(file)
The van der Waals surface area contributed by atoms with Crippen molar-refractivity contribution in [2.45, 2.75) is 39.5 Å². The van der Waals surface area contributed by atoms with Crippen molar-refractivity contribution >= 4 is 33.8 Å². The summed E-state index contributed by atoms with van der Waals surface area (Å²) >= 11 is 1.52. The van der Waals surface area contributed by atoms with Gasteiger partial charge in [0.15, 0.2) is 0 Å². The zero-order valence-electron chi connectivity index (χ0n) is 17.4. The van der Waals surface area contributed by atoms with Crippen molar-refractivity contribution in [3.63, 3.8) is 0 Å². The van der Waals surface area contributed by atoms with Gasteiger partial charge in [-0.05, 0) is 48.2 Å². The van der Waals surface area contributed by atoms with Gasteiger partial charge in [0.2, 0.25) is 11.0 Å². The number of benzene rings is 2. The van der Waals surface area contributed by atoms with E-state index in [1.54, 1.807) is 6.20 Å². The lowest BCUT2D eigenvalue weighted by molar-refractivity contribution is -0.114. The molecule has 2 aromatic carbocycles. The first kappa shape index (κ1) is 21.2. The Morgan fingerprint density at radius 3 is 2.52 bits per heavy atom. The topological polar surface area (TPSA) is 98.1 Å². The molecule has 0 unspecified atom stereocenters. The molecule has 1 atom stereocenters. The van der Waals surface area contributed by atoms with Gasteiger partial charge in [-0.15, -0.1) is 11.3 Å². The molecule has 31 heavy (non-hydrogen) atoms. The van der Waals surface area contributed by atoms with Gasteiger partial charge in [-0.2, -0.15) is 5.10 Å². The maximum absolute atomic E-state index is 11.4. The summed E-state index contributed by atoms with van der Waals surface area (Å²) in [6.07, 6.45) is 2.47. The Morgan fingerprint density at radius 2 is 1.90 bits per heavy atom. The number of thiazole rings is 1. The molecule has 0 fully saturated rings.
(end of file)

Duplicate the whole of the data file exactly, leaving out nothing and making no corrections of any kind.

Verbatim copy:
The van der Waals surface area contributed by atoms with Crippen molar-refractivity contribution in [2.45, 2.75) is 39.5 Å². The van der Waals surface area contributed by atoms with Crippen molar-refractivity contribution >= 4 is 33.8 Å². The summed E-state index contributed by atoms with van der Waals surface area (Å²) >= 11 is 1.52. The van der Waals surface area contributed by atoms with Gasteiger partial charge in [0.15, 0.2) is 0 Å². The zero-order valence-electron chi connectivity index (χ0n) is 17.4. The van der Waals surface area contributed by atoms with Crippen molar-refractivity contribution in [3.63, 3.8) is 0 Å². The van der Waals surface area contributed by atoms with Gasteiger partial charge in [-0.05, 0) is 48.2 Å². The van der Waals surface area contributed by atoms with Gasteiger partial charge in [0.2, 0.25) is 11.0 Å². The number of benzene rings is 2. The van der Waals surface area contributed by atoms with E-state index in [1.54, 1.807) is 6.20 Å². The lowest BCUT2D eigenvalue weighted by molar-refractivity contribution is -0.114. The molecule has 2 aromatic carbocycles. The first kappa shape index (κ1) is 21.2. The Morgan fingerprint density at radius 3 is 2.52 bits per heavy atom. The topological polar surface area (TPSA) is 98.1 Å². The molecule has 0 unspecified atom stereocenters. The molecule has 1 atom stereocenters. The van der Waals surface area contributed by atoms with Gasteiger partial charge in [-0.15, -0.1) is 11.3 Å². The molecule has 31 heavy (non-hydrogen) atoms. The van der Waals surface area contributed by atoms with Gasteiger partial charge in [-0.2, -0.15) is 5.10 Å². The maximum absolute atomic E-state index is 11.4. The summed E-state index contributed by atoms with van der Waals surface area (Å²) in [6.07, 6.45) is 2.47. The Morgan fingerprint density at radius 2 is 1.90 bits per heavy atom. The number of thiazole rings is 1. The molecule has 0 fully saturated rings.